The voluntary recall was announced by Hillandale Farms. The company is located about 100 miles from the Wright County Eggs, based in Galt, Iowa, which has previously ordered a recall of 380 million eggs in one of the largest egg recalls in history.
"There have been laboratory-confirmed salmonella enteritidis illnesses associated with the shell eggs," Hillandale Farms noted in a press release. "[T]he investigation is ongoing."
It was not immediately determined how large the Hillandale recall will be. The U.S. Food and Drug Administration is not investigating any additional egg farms. Instead, the agency is now "looking for commonalities" among the affected farms, such as where these farms were buying feed and the facility that provided the farms with young hens, according to Sherri McGarry, director of the Division of Public Health and Biostatistics at the FDA's Center for Food Safety and Applied Nutrition (CFSAN).
"My guess it's the investigation is nowhere near complete. There is the possibility this contamination spreads to many farms," former FDA Associate Commissioner William Hubbard told ABC News' Brian Hartman.
The eggs that are believed to be tainted were sold under the following brand names: Lucerne, Mountain Dairy, Sunshine, Hillandale, Trafficanda, Albertson, Farm Fresh, Shoreland, James Farms, Glenview, Mountain Dairy, Ralph's, Boomsma's, Lund, Dutch Farms, Kemps and Pacific Coast.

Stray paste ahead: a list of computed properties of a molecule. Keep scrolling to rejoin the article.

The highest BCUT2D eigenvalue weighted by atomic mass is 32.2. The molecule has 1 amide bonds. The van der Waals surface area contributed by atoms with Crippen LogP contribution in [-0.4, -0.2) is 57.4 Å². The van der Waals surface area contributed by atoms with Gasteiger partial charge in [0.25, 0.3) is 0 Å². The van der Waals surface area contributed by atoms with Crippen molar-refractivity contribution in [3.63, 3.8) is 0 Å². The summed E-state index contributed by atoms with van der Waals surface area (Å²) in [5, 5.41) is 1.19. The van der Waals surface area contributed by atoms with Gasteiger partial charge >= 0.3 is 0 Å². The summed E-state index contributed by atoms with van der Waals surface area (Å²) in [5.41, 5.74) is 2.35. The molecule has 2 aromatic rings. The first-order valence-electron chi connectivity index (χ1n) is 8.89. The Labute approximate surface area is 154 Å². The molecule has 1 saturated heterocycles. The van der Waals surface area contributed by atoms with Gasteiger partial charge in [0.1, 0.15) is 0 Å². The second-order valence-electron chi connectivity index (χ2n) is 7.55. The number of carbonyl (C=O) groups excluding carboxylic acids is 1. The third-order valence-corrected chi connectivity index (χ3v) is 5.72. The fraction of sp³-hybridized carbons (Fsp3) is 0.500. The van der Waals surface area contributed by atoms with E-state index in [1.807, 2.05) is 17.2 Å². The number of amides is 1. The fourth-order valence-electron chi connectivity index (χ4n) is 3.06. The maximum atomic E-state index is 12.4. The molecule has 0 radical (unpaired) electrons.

For a full list of egg brands and plant numbers affected by this recall, visit the Egg Safety Center at http://www.eggsafety.org.
Nearly 2,000 people have been sickened by salmonella linked to eggs in recent months, a number authorities say is likely to rise.
So far the majority of the recalled eggs have come from Wright County Eggs, putting the focus on the company's owner Jack DeCoster.
DeCoster is no stranger to controversy. He's been involved in legal cases that have forced him to settle with the federal government for hiring illegal immigrants, for tolerating sexual harassment at his company, and has faced a litany of animal cruelty charges. DeCoster has also paid millions of dollars in fines and settlements over the years stemming from complaints about the health violations at his farms.
DeCoster, 75, is at the helm of the family-run egg farm Wright County Eggs based in Galt, Iowa. His farm, according to the Centers of Disease Control and Prevention, is responsible for providing salmonella-tainted eggs to 15 of the 25 restaurants where patrons have fallen ill.
The recall is the latest complaint lodged against DeCoster during his multi-decade career as an egg farmer.
One of the more egregious was filed in the summer of 1996 when DeCoster was made to pay more than $3 million in fines after the U.S. Labor Department found dead chickens being picked up by workers with bare hands. The complaint also stated that DeCoster's workers also lived beside manure and rat-infested trailers, according to the Associated Press. The complaint led to a boycott of DeCoster's eggs by several major supermarkets.
In 2000, the Iowa attorney general dubbed DeCoster a "habitual violator" of the state's environmental laws and ordered him to pay a $150,000 fine. DeCoster had failed to properly dispose of the hog and chicken manure and had let it run into a nearby creek.